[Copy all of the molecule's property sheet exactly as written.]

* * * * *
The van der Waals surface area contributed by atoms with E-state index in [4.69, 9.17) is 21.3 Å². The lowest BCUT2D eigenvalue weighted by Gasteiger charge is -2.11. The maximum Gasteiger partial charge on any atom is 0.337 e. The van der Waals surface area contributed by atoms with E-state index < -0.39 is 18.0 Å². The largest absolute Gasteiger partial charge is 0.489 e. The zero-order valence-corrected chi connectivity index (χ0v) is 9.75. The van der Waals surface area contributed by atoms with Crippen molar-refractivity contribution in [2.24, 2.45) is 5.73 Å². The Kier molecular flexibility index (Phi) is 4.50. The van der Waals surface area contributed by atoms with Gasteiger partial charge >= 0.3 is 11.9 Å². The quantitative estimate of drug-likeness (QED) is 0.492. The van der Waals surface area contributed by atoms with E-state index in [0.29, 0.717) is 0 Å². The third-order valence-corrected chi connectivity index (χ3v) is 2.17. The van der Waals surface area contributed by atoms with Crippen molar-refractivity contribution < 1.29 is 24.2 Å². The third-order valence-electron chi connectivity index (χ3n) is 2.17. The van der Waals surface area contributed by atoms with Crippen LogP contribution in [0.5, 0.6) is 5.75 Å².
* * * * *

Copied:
The van der Waals surface area contributed by atoms with E-state index in [4.69, 9.17) is 21.3 Å². The lowest BCUT2D eigenvalue weighted by Gasteiger charge is -2.11. The maximum Gasteiger partial charge on any atom is 0.337 e. The van der Waals surface area contributed by atoms with E-state index < -0.39 is 18.0 Å². The largest absolute Gasteiger partial charge is 0.489 e. The zero-order valence-corrected chi connectivity index (χ0v) is 9.75. The van der Waals surface area contributed by atoms with Crippen molar-refractivity contribution in [2.24, 2.45) is 5.73 Å². The Kier molecular flexibility index (Phi) is 4.50. The van der Waals surface area contributed by atoms with Gasteiger partial charge >= 0.3 is 11.9 Å². The quantitative estimate of drug-likeness (QED) is 0.492. The van der Waals surface area contributed by atoms with E-state index in [0.29, 0.717) is 0 Å². The third-order valence-corrected chi connectivity index (χ3v) is 2.17. The van der Waals surface area contributed by atoms with Crippen molar-refractivity contribution < 1.29 is 24.2 Å². The third-order valence-electron chi connectivity index (χ3n) is 2.17. The van der Waals surface area contributed by atoms with Crippen LogP contribution in [0.5, 0.6) is 5.75 Å².